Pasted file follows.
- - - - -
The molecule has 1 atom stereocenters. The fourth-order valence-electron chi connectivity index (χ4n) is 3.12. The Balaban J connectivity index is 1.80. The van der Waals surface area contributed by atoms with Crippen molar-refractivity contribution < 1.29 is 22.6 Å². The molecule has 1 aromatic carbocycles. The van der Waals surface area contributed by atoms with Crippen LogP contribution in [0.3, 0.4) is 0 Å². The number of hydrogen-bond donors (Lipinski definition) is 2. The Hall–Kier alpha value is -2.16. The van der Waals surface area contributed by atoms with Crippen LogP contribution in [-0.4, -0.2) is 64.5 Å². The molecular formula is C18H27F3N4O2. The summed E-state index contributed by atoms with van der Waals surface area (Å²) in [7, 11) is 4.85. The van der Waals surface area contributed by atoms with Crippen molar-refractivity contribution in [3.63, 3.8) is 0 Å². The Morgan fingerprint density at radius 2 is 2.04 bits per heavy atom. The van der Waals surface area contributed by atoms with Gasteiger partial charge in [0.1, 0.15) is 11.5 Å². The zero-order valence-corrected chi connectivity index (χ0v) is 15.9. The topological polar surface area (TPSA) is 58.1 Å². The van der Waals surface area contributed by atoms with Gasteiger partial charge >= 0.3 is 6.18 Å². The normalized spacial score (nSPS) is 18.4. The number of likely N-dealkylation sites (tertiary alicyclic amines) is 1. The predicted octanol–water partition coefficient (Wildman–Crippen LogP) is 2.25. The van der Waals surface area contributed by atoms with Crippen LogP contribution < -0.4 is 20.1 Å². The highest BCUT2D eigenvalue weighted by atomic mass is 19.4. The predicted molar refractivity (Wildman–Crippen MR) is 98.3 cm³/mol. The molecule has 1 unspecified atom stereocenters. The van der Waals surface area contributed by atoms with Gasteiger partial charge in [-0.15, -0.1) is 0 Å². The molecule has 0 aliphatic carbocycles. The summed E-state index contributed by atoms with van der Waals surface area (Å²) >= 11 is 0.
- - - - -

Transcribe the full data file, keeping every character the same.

The molecule has 1 atom stereocenters. The fourth-order valence-electron chi connectivity index (χ4n) is 3.12. The Balaban J connectivity index is 1.80. The van der Waals surface area contributed by atoms with Crippen molar-refractivity contribution < 1.29 is 22.6 Å². The molecule has 1 aromatic carbocycles. The van der Waals surface area contributed by atoms with Crippen LogP contribution in [0.3, 0.4) is 0 Å². The number of hydrogen-bond donors (Lipinski definition) is 2. The Hall–Kier alpha value is -2.16. The van der Waals surface area contributed by atoms with Crippen LogP contribution in [-0.4, -0.2) is 64.5 Å². The molecular formula is C18H27F3N4O2. The summed E-state index contributed by atoms with van der Waals surface area (Å²) in [7, 11) is 4.85. The van der Waals surface area contributed by atoms with Crippen molar-refractivity contribution in [3.63, 3.8) is 0 Å². The Morgan fingerprint density at radius 2 is 2.04 bits per heavy atom. The van der Waals surface area contributed by atoms with Gasteiger partial charge in [0.1, 0.15) is 11.5 Å². The zero-order valence-corrected chi connectivity index (χ0v) is 15.9. The topological polar surface area (TPSA) is 58.1 Å². The van der Waals surface area contributed by atoms with Gasteiger partial charge >= 0.3 is 6.18 Å². The normalized spacial score (nSPS) is 18.4. The number of likely N-dealkylation sites (tertiary alicyclic amines) is 1. The predicted octanol–water partition coefficient (Wildman–Crippen LogP) is 2.25. The van der Waals surface area contributed by atoms with Crippen LogP contribution < -0.4 is 20.1 Å². The highest BCUT2D eigenvalue weighted by atomic mass is 19.4. The predicted molar refractivity (Wildman–Crippen MR) is 98.3 cm³/mol. The molecule has 1 unspecified atom stereocenters. The van der Waals surface area contributed by atoms with Gasteiger partial charge in [-0.15, -0.1) is 0 Å². The molecule has 0 aliphatic carbocycles. The summed E-state index contributed by atoms with van der Waals surface area (Å²) >= 11 is 0.